Postmortem iliac crest biopsies were performed on 16 uremic patients. 3 had been treated conservatively while 13 had been entered into a maintenance dialysis program. The dialysate was treated by reverse osmosis for more than 10 years, and the aluminium concentration was consistently below the detection limit of 0.15 mol/l. 14 patients had been treated with aluminium hydroxide. Bone histomorphometry, aluminium labelling intensity, osteoid surface aluminium labelling extent (Al/OBI) and bone aluminium concentration were measured. 14 patients had significant bone aluminium deposition, including 2 who were not on dialysis of whom 1 had not received aluminium hydroxide. Bone aluminium concentration and labelling intensity were correlated to total aluminium hydroxide consumption (p < 0.001, p < 0.05) and present dose (p < 0.01, p < 0.01), while Al/OBI was not. The two patients with the highest aluminium concentrations had symptomatic osteomalacia, but 4 patients with significantly raised concentrations and mineralisation from labelling had secondary hyperparathyroidism. It is concluded that (1) bone aluminium deposition occurs despite the use of aluminium-free dialysate and is associated with total and present aluminium hydroxide consumption; (2) heavy aluminium deposition is associated with severe and symptomatic osteomalacia, but can also be observed in the presence of predominant hyperparathyroidism; (3) aluminium deposition can occur in the absence of treatment with dialysis or aluminium hydroxide; (4) bone aluminium concentration and labelling intensity are a better measure of bone deposition than Al/OBI.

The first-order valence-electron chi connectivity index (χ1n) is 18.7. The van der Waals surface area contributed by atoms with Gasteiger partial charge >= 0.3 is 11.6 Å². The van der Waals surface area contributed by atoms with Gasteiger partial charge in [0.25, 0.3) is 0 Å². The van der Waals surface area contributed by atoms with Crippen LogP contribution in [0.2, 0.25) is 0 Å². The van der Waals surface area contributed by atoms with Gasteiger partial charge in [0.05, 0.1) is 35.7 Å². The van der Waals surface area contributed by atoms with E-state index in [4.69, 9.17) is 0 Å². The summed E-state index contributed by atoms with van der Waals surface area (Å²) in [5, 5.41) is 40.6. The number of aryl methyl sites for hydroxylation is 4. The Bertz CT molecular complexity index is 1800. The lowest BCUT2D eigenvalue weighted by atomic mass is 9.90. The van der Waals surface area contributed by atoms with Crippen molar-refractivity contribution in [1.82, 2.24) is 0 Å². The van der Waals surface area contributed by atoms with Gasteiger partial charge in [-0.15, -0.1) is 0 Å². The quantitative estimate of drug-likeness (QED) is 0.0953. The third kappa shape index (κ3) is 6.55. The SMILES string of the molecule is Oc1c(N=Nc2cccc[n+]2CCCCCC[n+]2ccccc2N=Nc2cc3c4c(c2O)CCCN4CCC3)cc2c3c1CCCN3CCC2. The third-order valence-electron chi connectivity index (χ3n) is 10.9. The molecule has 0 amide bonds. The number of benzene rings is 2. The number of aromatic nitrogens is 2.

|Status||Udgivet - 1 jan. 1986|